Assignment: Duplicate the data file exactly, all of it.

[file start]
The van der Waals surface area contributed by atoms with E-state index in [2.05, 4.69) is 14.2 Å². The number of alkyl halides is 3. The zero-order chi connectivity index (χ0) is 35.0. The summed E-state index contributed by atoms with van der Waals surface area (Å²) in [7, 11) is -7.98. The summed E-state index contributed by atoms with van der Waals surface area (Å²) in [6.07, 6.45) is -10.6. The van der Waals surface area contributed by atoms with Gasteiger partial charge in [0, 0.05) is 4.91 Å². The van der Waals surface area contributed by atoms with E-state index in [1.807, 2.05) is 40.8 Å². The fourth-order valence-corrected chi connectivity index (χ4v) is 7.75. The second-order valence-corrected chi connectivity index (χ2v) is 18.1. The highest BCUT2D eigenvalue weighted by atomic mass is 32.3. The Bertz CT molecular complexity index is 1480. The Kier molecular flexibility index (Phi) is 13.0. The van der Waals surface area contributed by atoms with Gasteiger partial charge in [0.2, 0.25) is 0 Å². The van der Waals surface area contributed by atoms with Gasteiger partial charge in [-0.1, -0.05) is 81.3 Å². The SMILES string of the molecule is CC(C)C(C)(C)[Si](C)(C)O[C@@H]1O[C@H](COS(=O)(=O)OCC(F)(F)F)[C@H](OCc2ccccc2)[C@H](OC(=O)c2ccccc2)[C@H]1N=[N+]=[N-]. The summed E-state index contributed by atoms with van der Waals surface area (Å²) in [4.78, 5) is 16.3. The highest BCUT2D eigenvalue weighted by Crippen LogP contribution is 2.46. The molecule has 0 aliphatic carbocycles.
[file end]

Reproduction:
The van der Waals surface area contributed by atoms with E-state index in [2.05, 4.69) is 14.2 Å². The number of alkyl halides is 3. The zero-order chi connectivity index (χ0) is 35.0. The summed E-state index contributed by atoms with van der Waals surface area (Å²) in [7, 11) is -7.98. The summed E-state index contributed by atoms with van der Waals surface area (Å²) in [6.07, 6.45) is -10.6. The van der Waals surface area contributed by atoms with Gasteiger partial charge in [0, 0.05) is 4.91 Å². The van der Waals surface area contributed by atoms with E-state index in [1.807, 2.05) is 40.8 Å². The fourth-order valence-corrected chi connectivity index (χ4v) is 7.75. The second-order valence-corrected chi connectivity index (χ2v) is 18.1. The highest BCUT2D eigenvalue weighted by atomic mass is 32.3. The Bertz CT molecular complexity index is 1480. The Kier molecular flexibility index (Phi) is 13.0. The van der Waals surface area contributed by atoms with Gasteiger partial charge in [0.2, 0.25) is 0 Å². The van der Waals surface area contributed by atoms with Gasteiger partial charge in [-0.1, -0.05) is 81.3 Å². The SMILES string of the molecule is CC(C)C(C)(C)[Si](C)(C)O[C@@H]1O[C@H](COS(=O)(=O)OCC(F)(F)F)[C@H](OCc2ccccc2)[C@H](OC(=O)c2ccccc2)[C@H]1N=[N+]=[N-]. The summed E-state index contributed by atoms with van der Waals surface area (Å²) in [4.78, 5) is 16.3. The highest BCUT2D eigenvalue weighted by Crippen LogP contribution is 2.46. The molecule has 0 aliphatic carbocycles.